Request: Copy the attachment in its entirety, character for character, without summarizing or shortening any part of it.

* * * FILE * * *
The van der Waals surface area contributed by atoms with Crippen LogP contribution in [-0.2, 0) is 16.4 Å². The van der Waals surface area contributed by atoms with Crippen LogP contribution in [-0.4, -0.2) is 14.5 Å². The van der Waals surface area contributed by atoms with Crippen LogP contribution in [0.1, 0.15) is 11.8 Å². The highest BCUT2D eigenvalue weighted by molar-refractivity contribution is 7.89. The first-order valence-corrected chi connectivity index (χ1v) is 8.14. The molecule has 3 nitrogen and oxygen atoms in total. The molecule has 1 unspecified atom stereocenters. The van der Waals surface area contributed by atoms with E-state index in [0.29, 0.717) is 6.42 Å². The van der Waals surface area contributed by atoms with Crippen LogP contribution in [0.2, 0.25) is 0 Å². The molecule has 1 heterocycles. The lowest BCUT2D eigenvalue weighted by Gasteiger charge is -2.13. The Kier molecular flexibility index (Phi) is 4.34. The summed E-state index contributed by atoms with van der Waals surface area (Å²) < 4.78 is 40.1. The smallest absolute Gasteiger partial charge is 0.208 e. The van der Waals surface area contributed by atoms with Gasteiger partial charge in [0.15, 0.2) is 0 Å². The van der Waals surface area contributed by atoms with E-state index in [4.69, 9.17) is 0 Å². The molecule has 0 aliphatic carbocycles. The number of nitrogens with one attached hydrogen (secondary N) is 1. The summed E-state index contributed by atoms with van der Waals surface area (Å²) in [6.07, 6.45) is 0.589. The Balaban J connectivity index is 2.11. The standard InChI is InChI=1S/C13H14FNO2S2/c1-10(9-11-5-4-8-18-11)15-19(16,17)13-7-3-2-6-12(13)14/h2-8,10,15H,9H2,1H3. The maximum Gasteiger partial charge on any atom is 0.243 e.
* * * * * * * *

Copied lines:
The van der Waals surface area contributed by atoms with Crippen LogP contribution in [-0.2, 0) is 16.4 Å². The van der Waals surface area contributed by atoms with Crippen LogP contribution in [-0.4, -0.2) is 14.5 Å². The van der Waals surface area contributed by atoms with Crippen LogP contribution in [0.1, 0.15) is 11.8 Å². The highest BCUT2D eigenvalue weighted by molar-refractivity contribution is 7.89. The first-order valence-corrected chi connectivity index (χ1v) is 8.14. The molecule has 3 nitrogen and oxygen atoms in total. The molecule has 1 unspecified atom stereocenters. The van der Waals surface area contributed by atoms with E-state index in [0.29, 0.717) is 6.42 Å². The van der Waals surface area contributed by atoms with Crippen LogP contribution in [0.2, 0.25) is 0 Å². The molecule has 1 heterocycles. The lowest BCUT2D eigenvalue weighted by Gasteiger charge is -2.13. The Kier molecular flexibility index (Phi) is 4.34. The summed E-state index contributed by atoms with van der Waals surface area (Å²) < 4.78 is 40.1. The smallest absolute Gasteiger partial charge is 0.208 e. The van der Waals surface area contributed by atoms with Gasteiger partial charge in [0.15, 0.2) is 0 Å². The van der Waals surface area contributed by atoms with E-state index in [4.69, 9.17) is 0 Å². The molecule has 0 aliphatic carbocycles. The number of nitrogens with one attached hydrogen (secondary N) is 1. The summed E-state index contributed by atoms with van der Waals surface area (Å²) in [6.07, 6.45) is 0.589. The Balaban J connectivity index is 2.11. The standard InChI is InChI=1S/C13H14FNO2S2/c1-10(9-11-5-4-8-18-11)15-19(16,17)13-7-3-2-6-12(13)14/h2-8,10,15H,9H2,1H3. The maximum Gasteiger partial charge on any atom is 0.243 e.